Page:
The examples do a good job of describing various aspects of complexity science, of showing how things we think are simple are really very complex and vice versa. And I did learn a number of things. For example, in evacuation routes in buildings, they purposely put false columns in the rooms to break the flow of people to emergency exits as that adds some “turbulance” that makes the overall flow of people smoother and less likely to jam at the doors. Also, in describing how our technology has become overly complex, so much so that most of us can’t really figure out our devices, at least not fully, he tells about research going on at the Media Lab at MIT on the “bar of soap“.  This sounds like an awesome device, something that would be awesome to see and the implications for technology in general and how we interact with it are really intriguing. And these are just a few of the things that I learned.

However, I was overall disappointed, because I don’t feel like I learned anything about the science of complexity. I learned about how things are complex, and how they can be simplified in some ways. And some of the specific examples were really interesting. But, I really didn’t learn about the science behind it, how complex systems are studied, how they are classified, or how they are characterized. What makes a complex system amenable to study? To simplification? What makes a collection of simple things complex? The book is a bit of a tour de force of examples from complexity science, but there isn’t any deeper probing behind any of it, nothing that gives any deeper insight.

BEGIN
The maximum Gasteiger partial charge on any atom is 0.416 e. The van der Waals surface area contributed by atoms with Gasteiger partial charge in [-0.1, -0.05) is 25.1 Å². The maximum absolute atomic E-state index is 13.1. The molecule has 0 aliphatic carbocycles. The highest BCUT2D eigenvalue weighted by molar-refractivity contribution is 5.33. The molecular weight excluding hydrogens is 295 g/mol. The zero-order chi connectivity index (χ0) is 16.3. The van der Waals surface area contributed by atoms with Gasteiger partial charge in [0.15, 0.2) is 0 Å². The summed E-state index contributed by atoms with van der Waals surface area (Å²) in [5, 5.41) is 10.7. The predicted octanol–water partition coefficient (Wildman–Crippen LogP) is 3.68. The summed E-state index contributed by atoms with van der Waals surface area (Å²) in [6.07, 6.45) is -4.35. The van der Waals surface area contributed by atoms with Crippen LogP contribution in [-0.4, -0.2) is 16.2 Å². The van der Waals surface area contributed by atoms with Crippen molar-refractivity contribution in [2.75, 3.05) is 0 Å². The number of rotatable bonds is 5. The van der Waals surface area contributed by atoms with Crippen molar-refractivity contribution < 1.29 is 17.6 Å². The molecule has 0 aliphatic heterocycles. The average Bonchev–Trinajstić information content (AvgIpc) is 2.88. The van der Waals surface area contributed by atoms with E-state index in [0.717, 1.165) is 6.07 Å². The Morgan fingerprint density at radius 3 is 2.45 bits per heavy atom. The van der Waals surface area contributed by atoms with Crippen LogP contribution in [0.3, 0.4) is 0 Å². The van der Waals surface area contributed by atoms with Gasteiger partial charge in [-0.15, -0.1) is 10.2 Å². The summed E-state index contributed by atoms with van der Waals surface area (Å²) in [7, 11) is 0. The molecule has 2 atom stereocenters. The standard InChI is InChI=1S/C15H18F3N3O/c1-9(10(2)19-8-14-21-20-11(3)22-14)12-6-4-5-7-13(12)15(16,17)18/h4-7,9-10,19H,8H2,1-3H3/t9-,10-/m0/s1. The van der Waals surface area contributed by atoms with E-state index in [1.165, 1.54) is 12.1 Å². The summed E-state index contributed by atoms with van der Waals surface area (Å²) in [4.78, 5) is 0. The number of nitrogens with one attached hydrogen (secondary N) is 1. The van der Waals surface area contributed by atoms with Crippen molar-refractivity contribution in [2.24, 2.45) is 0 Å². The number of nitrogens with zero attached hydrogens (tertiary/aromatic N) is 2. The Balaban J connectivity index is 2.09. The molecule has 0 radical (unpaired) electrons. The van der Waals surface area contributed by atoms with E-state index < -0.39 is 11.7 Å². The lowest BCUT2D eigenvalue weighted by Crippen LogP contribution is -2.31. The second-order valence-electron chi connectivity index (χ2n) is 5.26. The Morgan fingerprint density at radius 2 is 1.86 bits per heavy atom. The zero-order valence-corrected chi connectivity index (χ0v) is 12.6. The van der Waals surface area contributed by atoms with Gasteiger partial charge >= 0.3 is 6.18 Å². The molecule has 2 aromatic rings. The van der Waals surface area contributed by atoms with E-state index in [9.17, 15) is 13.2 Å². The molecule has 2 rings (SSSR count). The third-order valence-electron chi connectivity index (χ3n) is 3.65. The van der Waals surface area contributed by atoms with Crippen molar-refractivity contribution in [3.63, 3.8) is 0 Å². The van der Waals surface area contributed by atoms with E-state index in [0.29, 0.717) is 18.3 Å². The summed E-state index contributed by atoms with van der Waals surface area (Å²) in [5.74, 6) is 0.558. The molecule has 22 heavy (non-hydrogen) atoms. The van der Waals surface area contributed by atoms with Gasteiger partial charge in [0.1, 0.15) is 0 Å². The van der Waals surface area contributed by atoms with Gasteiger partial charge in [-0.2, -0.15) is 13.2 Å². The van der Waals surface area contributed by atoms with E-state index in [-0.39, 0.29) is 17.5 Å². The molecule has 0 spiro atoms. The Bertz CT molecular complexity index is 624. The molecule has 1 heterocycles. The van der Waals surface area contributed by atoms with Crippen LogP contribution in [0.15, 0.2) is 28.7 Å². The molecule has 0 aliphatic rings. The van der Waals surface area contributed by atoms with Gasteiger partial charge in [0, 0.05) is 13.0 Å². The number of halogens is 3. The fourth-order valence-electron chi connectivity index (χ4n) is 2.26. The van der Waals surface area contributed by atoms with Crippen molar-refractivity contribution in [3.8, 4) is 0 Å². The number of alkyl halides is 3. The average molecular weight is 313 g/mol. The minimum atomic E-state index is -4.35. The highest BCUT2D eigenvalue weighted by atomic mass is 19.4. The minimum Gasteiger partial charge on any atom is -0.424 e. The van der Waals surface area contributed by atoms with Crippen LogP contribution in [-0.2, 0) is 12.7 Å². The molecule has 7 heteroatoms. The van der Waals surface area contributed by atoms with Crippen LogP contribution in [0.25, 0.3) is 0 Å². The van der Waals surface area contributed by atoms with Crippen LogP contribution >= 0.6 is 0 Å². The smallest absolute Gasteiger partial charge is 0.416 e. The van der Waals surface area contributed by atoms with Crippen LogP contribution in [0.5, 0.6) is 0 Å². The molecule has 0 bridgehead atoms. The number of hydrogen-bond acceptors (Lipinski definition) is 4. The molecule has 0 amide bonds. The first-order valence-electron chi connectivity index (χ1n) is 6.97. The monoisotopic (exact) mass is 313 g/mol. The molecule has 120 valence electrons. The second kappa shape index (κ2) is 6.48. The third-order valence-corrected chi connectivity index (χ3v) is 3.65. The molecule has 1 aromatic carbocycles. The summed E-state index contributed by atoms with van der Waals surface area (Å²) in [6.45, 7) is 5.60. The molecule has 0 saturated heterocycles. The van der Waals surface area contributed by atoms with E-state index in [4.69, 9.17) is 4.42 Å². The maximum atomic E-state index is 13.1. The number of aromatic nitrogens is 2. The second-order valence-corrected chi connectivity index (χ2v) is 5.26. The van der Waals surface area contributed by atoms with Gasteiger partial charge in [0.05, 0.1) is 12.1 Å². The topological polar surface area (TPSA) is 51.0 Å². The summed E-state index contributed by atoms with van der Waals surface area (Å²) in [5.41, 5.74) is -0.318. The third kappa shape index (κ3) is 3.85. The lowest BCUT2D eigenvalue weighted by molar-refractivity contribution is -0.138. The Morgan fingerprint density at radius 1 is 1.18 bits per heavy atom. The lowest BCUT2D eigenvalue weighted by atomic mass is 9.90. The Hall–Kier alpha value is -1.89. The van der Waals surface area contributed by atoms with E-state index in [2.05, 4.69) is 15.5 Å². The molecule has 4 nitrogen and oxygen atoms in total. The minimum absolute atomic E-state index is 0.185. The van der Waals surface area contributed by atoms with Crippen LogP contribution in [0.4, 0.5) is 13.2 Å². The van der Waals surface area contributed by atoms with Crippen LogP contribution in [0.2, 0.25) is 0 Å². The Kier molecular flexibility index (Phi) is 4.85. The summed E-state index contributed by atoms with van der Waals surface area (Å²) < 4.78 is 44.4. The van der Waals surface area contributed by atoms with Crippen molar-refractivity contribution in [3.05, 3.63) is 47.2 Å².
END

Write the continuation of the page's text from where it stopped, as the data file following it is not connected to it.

Thus, as an introduction, of a teaser of the science, the book succeeds. However, as any real introduction to the science itself, it felt flat to me.